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Caliph

From Academic Kids

Template:Islam Caliph is the term or title for the Islamic leader of the Ummah, or community of Islam. It is an Anglicized/Latinized version of the Arabic word خليفة or Khalīfah (Template:Audio) which means "successor", that is, successor to the prophet Muhammad. Some Orientalists wrote the title as Khalf. The Caliph has often been referred to as Ameer al-Mumineen (أمير المؤمنين), or "Commander of the Faithful". The title has been defunct since 1924. Historically selected by committee, the holder of this title claims temporal and spiritual authority over all Muslims, but is not regarded as a possessor of a prophetic mission, as Muhammad is regarded in Islam as the final prophet.

Modern understandings of the title of Caliph are varied. Some movements in modern Islamic philosophy have emphasized a protective dimension of Islamic leadership and social policy from an understanding of khalifa that equates roughly to "render stewardship" or "protect the same things as God". Many Islamist movements have argued for the necessity of re-establishing the institution of a single office whose occupant, as successor to Muhammad, would possess clear political, military, and legal standing as the global leader of the Muslims. Such an initiative has yet to gather much in the way of practical support in the Muslim world.

The Sunnis identify the first four Caliphs, all close associates of Muhammad, as the '"rightly guided" caliphs: Abu Bakr, Umar ibn al-Khattab, Uthman ibn Affan, and Ali ibn Abi Talib. It is important to understand, however, that the Sunnis and Shi'as differ profoundly on the critical question of who the first Caliph of Islam should have been, and the subsequent legitimacy all later office holders.

According to Sunni thought, Abu Bakr as-Siddiq, Muhammad's closest friend and father-in-law, either the first or second male convert, was the legitimate succesor, inasmuch as he was elected into the office of the Caliphate in 632. The Shi'a, on the other hand, believe that legitimate authority belonged to Muhammad's cousin and son-in-law Ali Ibn Abi Talib on the basis of his blood relation to the Prophet himself, and on the belief that he was designated by Muhammad as his successor.

Following the conflict between the Fatimids and the Abbasids, other Muslim rulers began to claim the title of caliph. With the defeat of these peripheral caliphates, the caliphate of the Ottomans began increasingly to be considered the undisputed primary caliphate. Thus, by the eve of the First World War, the Ottoman caliphate represented the largest and most powerful independent Islamic political entity.

The rulers of the Ottoman state, however, only rarely used title of khalifa for political purposes. It is known that Mehmed II and his grandson Selim used it to justify their conquest of Islamic countries. At a later date, one of the last Sultans of the Ottoman Empire, Sultan Abdulhamid II, used it as a tool against the European colonisation and occupation of countries with large Muslim populations.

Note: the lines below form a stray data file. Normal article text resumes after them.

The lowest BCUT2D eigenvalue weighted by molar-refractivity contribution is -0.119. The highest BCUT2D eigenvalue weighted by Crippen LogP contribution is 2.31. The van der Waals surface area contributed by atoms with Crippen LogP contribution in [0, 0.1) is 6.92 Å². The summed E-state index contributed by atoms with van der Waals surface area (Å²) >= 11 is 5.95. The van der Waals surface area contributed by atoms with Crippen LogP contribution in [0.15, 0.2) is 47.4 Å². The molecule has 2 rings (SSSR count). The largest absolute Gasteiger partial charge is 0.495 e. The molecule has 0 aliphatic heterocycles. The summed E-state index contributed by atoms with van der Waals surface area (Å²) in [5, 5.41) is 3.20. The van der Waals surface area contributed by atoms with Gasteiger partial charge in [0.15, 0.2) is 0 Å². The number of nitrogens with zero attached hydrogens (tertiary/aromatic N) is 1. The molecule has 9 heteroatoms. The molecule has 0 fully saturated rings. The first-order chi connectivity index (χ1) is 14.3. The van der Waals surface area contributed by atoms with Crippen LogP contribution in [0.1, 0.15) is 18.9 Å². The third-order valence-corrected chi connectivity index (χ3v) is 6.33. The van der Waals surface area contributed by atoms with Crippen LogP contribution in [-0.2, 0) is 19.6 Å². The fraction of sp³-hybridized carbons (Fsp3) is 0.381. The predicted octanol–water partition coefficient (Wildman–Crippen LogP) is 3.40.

The last Ottoman (Uthmani) Khilafah title and powers were transferred from the Ottoman family line to the Turkish Grand National Assembly (parliament) on 3rd March 1924, meaning no individual could thereafter possess the title. The Turkish Directorate of Religious Affairs (the Diyanet (http://www.diyanet.gov.tr)) still fulfills the duties of the khalifa within Turkey.

In the 1920s the Khilafat Movement, a movement to restore the Turkish Caliphate, spread throughout the British colonial territories in Asia. It was particularily strong in India, where it was a rallying point for Muslim communities.

The absence of a single Muslim head of state is considered by some to be a violation of the Islamic legal code, the Shariah. Others insist that after the four rightful caliphs the office ceased to exist, meaning that those who claimed after that to be "khalifa" were actually "melik" (king).

Muslims believe that the Caliphate is the application of Messengership of Prophets (Adam, Noah, Abraham, Moses, until Jesus and Muhammad) as the institution to protect and order the Muslims according the Law of God (in the Qur'an and the Universe), with the structure imitating the structure of Heaven (Mulkiyah/Government) and Earth (Ummah/People). Some parallels have been drawn between the offices of the caliphate and the papacy, but the relevancy of these comparisons are disputed.

Note on the overlap of Umayyad and Abbasid Caliphates: After the massacre of the Umayyad clan by the Abbassids, one lone prince escaped and fled to North Africa, which remained loyal to the Umayyads. This was Abd-ar-rahman I. From there, he proceeded to Spain, where he overthrew and united the provinces conquered by previous Umayyad Caliphs (in 712 and 712). From 756 to 929, this Umayyad domain in Spain was an independent emirate, until Abd-ar-rahman III reclaimed the title of Caliph for his dynasty. The Umayyad Emirs of Spain are not listed in the summary below because they did not claim the caliphate until 929. For a full listing of all the Umayyad rulers in Spain see the Umayyad article.

See Also: History of Islam

Contents

How the Caliphate Came to an End

See the article Demise of the Ottoman Caliphate.